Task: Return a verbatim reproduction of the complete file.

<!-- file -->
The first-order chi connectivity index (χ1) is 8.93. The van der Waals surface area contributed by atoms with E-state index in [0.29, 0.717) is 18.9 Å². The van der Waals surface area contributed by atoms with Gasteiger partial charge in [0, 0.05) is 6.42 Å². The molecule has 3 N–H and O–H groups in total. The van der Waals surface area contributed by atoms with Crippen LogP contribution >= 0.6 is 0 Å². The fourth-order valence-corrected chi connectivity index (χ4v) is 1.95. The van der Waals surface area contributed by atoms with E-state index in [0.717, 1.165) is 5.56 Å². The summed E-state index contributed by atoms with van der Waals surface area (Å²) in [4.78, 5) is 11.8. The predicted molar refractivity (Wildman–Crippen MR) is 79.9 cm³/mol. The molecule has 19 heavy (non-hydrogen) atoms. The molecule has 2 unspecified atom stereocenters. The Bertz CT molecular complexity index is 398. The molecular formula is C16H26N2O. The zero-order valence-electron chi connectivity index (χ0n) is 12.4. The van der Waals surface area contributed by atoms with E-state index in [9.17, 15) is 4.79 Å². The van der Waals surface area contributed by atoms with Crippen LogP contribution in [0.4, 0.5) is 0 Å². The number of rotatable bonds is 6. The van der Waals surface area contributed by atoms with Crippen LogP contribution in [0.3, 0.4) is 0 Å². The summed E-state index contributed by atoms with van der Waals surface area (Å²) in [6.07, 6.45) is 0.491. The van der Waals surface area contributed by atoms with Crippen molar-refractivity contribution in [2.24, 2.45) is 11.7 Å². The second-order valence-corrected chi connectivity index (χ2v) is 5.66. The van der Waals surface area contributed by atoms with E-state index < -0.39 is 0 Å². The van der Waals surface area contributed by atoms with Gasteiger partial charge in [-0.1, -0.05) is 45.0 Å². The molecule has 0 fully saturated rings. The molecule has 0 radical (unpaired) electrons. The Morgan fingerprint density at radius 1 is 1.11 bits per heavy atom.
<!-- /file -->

The first-order chi connectivity index (χ1) is 8.93. The van der Waals surface area contributed by atoms with E-state index in [0.29, 0.717) is 18.9 Å². The van der Waals surface area contributed by atoms with Gasteiger partial charge in [0, 0.05) is 6.42 Å². The molecule has 3 N–H and O–H groups in total. The van der Waals surface area contributed by atoms with Crippen LogP contribution >= 0.6 is 0 Å². The fourth-order valence-corrected chi connectivity index (χ4v) is 1.95. The van der Waals surface area contributed by atoms with E-state index in [0.717, 1.165) is 5.56 Å². The summed E-state index contributed by atoms with van der Waals surface area (Å²) in [4.78, 5) is 11.8. The predicted molar refractivity (Wildman–Crippen MR) is 79.9 cm³/mol. The molecule has 19 heavy (non-hydrogen) atoms. The molecule has 2 unspecified atom stereocenters. The Bertz CT molecular complexity index is 398. The molecular formula is C16H26N2O. The zero-order valence-electron chi connectivity index (χ0n) is 12.4. The van der Waals surface area contributed by atoms with E-state index in [9.17, 15) is 4.79 Å². The van der Waals surface area contributed by atoms with Crippen LogP contribution in [0.4, 0.5) is 0 Å². The number of rotatable bonds is 6. The van der Waals surface area contributed by atoms with Crippen LogP contribution in [0.3, 0.4) is 0 Å². The summed E-state index contributed by atoms with van der Waals surface area (Å²) in [6.07, 6.45) is 0.491. The van der Waals surface area contributed by atoms with Crippen molar-refractivity contribution in [2.24, 2.45) is 11.7 Å². The second-order valence-corrected chi connectivity index (χ2v) is 5.66. The van der Waals surface area contributed by atoms with E-state index < -0.39 is 0 Å². The van der Waals surface area contributed by atoms with Gasteiger partial charge in [-0.1, -0.05) is 45.0 Å². The molecule has 0 fully saturated rings. The molecule has 0 radical (unpaired) electrons. The Morgan fingerprint density at radius 1 is 1.11 bits per heavy atom.